Snickerdoodle Cookies are a perfect dessert all year long! They’re an excellent make-ahead option for parties, and they travel well. This buttery snickerdoodle recipe has zero shortening or cream of tartar. The cookies can be made soft and chewy or crunchy, depending on your preference (personally, I’m a fan of soft and chewy cookies). If you love snickerdoodles, you’re going to love this fast and easy recipe!
So, I’ve been in a cookie mood lately. It has only been a couple weeks since I shared these peanut butter cookies, and here we are again.
I realize there are some people who strictly associate cookies with the holiday season, but that’s not how I roll. Why limit ourselves? Cookies are awesome all year long, and this snickerdoodle recipe is a new favorite of mine.
Cookies are my go-to dessert when I need to bring something sweet to a party, because they travel well and can be served at room temperature. If I’m having guests over for dinner and want a fast and easy make-ahead dessert, cookies are an excellent option (then again, so is my milk panna cotta with coffee syrup if you want something super simple that sounds crazy fancy).
On a side note- if you want more make-ahead dessert ideas, I just wrote an entire article about them for The Washington Post.
How to Make Snickerdoodle Cookies From Scratch
Snickerdoodles are easy to make, but I have a few tips to get help you achieve perfect cookies every time.
- While you can get away with not having one, a tablespoon-sized cookie scoop is helpful for keeping the dough uniform in size, which ensures even baking. Otherwise, some cookies may be slightly over or underdone.
- Before rolling the cookies in the cinnamon-sugar coating, briefly roll them in your hands to form a ball. It doesn’t have to be perfectly round, but this small step goes a long way with the final presentation.
Snickerdoodles spread out a bit, so leave at least 1 1/2 – 2 inches of space between each cookie. This recipe yields around 21 cookies; I was able to fit 16 of them on a half sheet pan. A full sheet pan will fit the entire recipe.
Use a flat-bottom glass (or something similar) to flatten the cookies until they’re around 1 1/2 inches in diameter. While anything with a flat surface will work, I like using the glass because it’s see-through, which makes it easier to approximate the size.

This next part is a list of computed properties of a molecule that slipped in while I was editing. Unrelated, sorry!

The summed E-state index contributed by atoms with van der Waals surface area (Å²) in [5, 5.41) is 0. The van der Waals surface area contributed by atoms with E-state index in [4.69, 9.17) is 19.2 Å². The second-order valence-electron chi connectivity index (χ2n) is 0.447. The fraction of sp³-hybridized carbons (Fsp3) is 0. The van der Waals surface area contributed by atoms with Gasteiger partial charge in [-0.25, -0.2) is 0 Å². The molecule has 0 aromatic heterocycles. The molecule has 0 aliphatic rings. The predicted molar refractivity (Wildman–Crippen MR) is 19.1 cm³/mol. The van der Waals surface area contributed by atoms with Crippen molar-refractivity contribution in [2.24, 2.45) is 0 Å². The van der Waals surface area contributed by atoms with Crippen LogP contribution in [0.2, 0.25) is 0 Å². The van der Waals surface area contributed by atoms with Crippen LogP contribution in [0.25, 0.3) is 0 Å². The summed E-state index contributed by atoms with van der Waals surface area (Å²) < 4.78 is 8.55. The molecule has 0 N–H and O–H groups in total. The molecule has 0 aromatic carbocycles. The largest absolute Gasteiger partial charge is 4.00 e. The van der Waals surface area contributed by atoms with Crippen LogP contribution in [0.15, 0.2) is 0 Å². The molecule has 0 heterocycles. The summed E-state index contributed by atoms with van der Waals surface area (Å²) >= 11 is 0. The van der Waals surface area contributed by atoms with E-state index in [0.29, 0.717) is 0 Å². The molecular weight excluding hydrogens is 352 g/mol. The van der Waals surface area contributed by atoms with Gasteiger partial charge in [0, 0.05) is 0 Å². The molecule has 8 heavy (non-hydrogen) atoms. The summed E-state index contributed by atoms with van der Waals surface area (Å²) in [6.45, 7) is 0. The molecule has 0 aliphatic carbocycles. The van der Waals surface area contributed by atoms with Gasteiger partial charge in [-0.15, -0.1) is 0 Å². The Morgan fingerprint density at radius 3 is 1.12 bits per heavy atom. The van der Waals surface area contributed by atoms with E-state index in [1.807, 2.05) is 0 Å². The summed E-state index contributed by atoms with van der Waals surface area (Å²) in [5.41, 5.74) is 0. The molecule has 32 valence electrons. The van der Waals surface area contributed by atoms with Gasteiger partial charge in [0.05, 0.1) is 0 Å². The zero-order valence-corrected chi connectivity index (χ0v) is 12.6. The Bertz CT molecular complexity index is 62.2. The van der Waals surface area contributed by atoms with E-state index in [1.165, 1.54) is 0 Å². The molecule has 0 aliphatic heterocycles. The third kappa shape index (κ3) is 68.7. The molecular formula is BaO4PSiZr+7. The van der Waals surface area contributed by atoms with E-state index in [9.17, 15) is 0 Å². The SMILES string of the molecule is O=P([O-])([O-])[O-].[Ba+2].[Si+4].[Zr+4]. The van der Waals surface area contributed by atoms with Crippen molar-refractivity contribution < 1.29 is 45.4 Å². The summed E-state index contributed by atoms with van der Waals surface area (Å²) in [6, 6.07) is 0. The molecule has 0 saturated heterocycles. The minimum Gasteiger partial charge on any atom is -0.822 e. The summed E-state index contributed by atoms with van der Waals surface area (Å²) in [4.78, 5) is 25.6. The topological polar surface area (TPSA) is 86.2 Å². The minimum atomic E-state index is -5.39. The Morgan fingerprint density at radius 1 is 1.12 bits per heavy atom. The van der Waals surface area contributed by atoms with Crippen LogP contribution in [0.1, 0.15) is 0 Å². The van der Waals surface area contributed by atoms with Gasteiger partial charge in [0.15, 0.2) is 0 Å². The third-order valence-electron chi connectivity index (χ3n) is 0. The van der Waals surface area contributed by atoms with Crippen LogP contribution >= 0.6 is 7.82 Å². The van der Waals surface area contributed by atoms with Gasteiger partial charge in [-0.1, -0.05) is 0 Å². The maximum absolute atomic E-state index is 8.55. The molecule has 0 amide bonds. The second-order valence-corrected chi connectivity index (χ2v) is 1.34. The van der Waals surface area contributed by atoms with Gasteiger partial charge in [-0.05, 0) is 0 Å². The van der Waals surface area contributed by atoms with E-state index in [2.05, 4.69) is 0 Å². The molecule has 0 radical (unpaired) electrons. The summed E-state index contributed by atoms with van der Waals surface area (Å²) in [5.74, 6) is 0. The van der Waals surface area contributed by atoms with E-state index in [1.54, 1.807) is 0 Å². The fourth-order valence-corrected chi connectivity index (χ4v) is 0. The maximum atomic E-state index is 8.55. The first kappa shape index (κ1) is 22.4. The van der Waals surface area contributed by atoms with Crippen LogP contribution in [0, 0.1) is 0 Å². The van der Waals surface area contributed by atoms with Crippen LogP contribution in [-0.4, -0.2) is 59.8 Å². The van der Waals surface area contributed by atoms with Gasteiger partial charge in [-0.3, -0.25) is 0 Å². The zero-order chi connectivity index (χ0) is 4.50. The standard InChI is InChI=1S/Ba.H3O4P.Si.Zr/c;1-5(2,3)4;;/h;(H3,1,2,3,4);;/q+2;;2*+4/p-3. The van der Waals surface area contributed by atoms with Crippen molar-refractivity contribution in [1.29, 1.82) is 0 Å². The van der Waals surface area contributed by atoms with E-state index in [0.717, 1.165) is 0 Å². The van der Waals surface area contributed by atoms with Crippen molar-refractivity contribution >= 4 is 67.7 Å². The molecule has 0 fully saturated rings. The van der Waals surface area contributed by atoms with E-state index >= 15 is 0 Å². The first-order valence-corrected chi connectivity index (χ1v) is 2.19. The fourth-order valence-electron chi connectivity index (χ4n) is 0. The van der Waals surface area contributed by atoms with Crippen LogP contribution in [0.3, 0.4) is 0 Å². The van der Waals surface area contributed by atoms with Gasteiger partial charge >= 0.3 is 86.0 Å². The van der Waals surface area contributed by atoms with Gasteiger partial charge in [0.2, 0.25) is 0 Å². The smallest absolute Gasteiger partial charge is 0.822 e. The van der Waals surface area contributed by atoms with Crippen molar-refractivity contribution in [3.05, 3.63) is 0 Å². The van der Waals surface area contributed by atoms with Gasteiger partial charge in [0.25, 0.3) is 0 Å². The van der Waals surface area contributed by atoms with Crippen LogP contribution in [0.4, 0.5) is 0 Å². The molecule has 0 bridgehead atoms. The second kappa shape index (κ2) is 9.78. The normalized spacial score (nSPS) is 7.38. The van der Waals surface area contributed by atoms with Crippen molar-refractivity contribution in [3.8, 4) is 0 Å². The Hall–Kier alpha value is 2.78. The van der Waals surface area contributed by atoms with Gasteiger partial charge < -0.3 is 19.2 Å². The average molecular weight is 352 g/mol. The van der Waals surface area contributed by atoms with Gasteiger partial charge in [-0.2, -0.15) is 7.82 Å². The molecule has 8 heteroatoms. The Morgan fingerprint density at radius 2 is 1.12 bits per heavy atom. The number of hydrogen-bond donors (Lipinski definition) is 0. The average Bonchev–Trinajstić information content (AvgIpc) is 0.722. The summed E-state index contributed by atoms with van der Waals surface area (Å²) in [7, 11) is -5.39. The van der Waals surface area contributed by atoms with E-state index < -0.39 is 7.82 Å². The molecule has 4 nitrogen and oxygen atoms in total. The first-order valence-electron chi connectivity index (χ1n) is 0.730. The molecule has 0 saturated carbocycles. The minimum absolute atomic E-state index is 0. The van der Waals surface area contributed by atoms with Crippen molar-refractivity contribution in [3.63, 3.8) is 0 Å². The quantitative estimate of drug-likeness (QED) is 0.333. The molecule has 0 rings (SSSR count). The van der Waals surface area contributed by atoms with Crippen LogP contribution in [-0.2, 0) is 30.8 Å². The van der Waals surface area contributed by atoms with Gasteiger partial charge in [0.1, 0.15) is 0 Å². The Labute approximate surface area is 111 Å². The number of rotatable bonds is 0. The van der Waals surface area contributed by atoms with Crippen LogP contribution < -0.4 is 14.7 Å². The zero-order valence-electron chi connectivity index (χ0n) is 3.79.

As you can see, they spread in the oven, but not too much. I baked these for 8 minutes because I like my cookies soft and chewy. If you prefer crunchier cookies, try 9-10 minutes.
If your cookies don’t look like this, my first question to you is “did you weigh the flour?” Weighing the flour matters. A cup of flour that’s scooped from the flour bag is going to weigh more than if you spoon it into the measuring cup.
Get a kitchen scale and weigh your flour. And then make these snickerdoodle cookies because they are amazing.
How did snickerdoodles get their name?
I found two possible answers to this question, neither of which make much sense to me. The Joy of Cooking states that snickerdoodles are likely German in origin. Various sites including Wikipedia state that snickerdoodle could be a modified version of the German word “Schneckennudel” which I’m seeing means either ‘snail dumpling’ or ‘crinkly noodles.’ I hope that clears things up.
How long will snickerdoodles keep?
Store in an airtight container at room temperature for up to three days, in the refrigerator for up to one week, or in the freezer for up to 3 months.
Looking For More Cookie Recipes?
For the cookies:
- 5 3/4 ounces all-purpose flour (approximately 1 1/3 cup)
- 1 teaspoon baking powder
- 1/2 teaspoon kosher salt
- 1/4 teaspoon ground cinnamon
- 4 ounces unsalted butter, room temperature
- 5 1/4 ounces granulated sugar (3/4 cup)
- 1 large egg
- 1 1/2 teaspoons pure vanilla extract
For the cinnamon-sugar coating:
- 2 tablespoons granulated sugar
- 1 1/4 teaspoons ground cinnamon
- Preheat the oven to 375 degrees F. Line one large or two standard sheet pans with parchment paper.
- In a medium-sized bowl, whisk together the flour, baking powder, salt, and cinnamon.
- Using either a stand mixer with the paddle attachment or an electric mixer, cream the butter and sugar together until smooth and fluffy, 2-3 minutes. Add in the egg and vanilla, and mix on medium-high speed until fully combined. Scrape the bowl, all the way to the bottom. Finally, add the flour mixture, mixing until completely combined.
- Cover the bowl with the cookie dough and place in the refrigerator for 10-15 minutes, until slightly firmed up.
- To prepare the coating, place the sugar and cinnamon in a small bowl.
- Using a tablespoon-sized cookie scoop, portion out the dough, briefly shape into balls, then drop into the coating (you can do a few at a time). Swirl the bowl around until the balls are completely coated, then place 1 1/2 inches apart on the prepared baking sheets.
- Use a flat-bottomed glass to flatten the cookies until they’re around 1 1/2 inches in diameter.
- Bake for 8 minutes if you prefer soft and chewy cookies, or approximately 10 minutes for crunchier cookies. Remove from the oven, cool for 5 minutes, then to transfer to a cooling rack.
- Store in an airtight container at room temperature for up to three days, in the refrigerator for up to one week, or in the freezer for up to 3 months.
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